21st century policing
GEORGE ALLEYNE Wednesday, July 11 2012
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WELCOME TO TT: Maureen Modiselle, the first ever High Commissioner of South Africa to Trinidad and Tobago, smiles during a meet and greet with members...
Trinidad and Tobago should make the effort to move away from the old colonial policy of having fortress like police stations manned by on call police officers, to a system in which the majority of those officers are out on the street, whether mobile or on foot, whose presence would have the effect both of deterring crime and apprehending criminals.
All too often when crimes are committed and calls put through to police stations there has been the response not only of no vehicles, but of no officers at the station to respond to the calls. The police stations, for the most part forbidding structures, somehow convey the impression of being literally far removed from the broad mass of people.
We should follow the system, long introduced in the United States, where in New York, Washington, DC and Florida, et al, police officers patrol the streets around the clock. This will mean an appreciable increase in the number of police officers in addition to a long required change in thinking. Nevertheless, the cost of the increase including the purchase and servicing of additional vehicles will, in the final analysis, prove to be far less than the negative cost of increasing crime.
If this is the 21st century policing initiative being bruited today then the sooner we introduce it to Trinidad and Tobago the better for the country. And while crime is not as pronounced a deterrent to foreign investment as is social dislocation, nonetheless it has its negative effects on the investment making decision process.
In the meantime, there should be a determined effort to halt the unlawful landing of additional guns into Trinidad and Tobago, guns which are brought into the country at the same time that illegal drugs such as cocaine, heroin and marijuana are trans-shipped through Trinidad and Tobago waters from Colombia and Venezuela. I make no apology for referring once more both to the modern system set up at the Twin Towers to trace the movement of ships bearing illicit drugs and the unfortunate cancelling by the Peopleís Partnership Government of the contract to construct three offshore patrol vessels (OPVs) for this country to curtail the drug trade. But I have strayed.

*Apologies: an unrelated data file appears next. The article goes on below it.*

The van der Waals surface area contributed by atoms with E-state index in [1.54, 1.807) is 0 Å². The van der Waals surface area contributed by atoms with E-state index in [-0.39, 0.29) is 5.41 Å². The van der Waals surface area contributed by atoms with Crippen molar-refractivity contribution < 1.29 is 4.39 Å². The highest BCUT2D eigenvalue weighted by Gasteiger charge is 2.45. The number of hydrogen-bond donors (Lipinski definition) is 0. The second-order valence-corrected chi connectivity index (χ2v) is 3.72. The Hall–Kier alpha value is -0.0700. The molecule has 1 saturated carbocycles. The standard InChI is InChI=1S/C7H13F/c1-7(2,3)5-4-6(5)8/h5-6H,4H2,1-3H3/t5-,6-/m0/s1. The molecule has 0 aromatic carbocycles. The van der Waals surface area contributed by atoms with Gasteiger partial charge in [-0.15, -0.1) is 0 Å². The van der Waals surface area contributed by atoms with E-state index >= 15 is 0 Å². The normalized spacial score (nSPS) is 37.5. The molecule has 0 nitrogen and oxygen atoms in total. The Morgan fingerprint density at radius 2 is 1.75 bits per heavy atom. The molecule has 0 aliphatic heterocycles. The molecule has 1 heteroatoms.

The 21st century policing initiative, which will see police officers out on the street and on mobile and other patrols throughout Trinidad and Tobago will bring a sense of security and reassurance to honest hard working citizens and to those who toiled long in the proverbial vineyard and are today virtual prisoners in their own homes, locked in behind burglar bars.
There was a time several decades ago and oddly enough when Trinidad and Tobago was still a British colony, when police officers patrolled the streets. Those were the days of the much feared Peru brothers, when Boysie Singh was still on the rise, contracting to take people to Venezuela by boat and cynically landing them at Trinidadís southern coast. But the police officers were out there, largely on foot, and there was the refreshing feeling of being largely secure.
Our policemen and women are among the best in the Caribbean and rank highly, in my humble opinion, with those in North and Latin America.
What may not be generally known is that scores of this countryís police officers have sought over the years to upgrade their efficiency, many of them acquiring university degrees and several of them are today lawyers. Meanwhile, it is a refreshing sight to watch police officers on duty stop traffic at crossings to allow senior citizens to cross the road or offering directions to strangers.
Their demonstrated courtesy is second to none.
Having more of them on the road will not only make the nation safer, but in the short to medium term make their jobs that less stressful.
Too many persons in this society have tended to underestimate the commitment of the nationís constabulary. Regrettably, we have had our Bleasdells of the 1950s and our Horace Lewises. But these were in the minority.
Let us look forward to an upgraded defence of our nation, its citizens, young, middle aged and old and its institutions. In turn, our police officers should be adequately compensated for the sterling work they are performing, and not simply with bonuses, but with meaningfully upgraded salaries which will translate at their retirement into higher pensions for their benefit and that of their spouses. In the meantime, we should seek to explain to the nationís police officers the across the board benefits in safety and investments which will arise from a properly functioning 21st century policing initiative.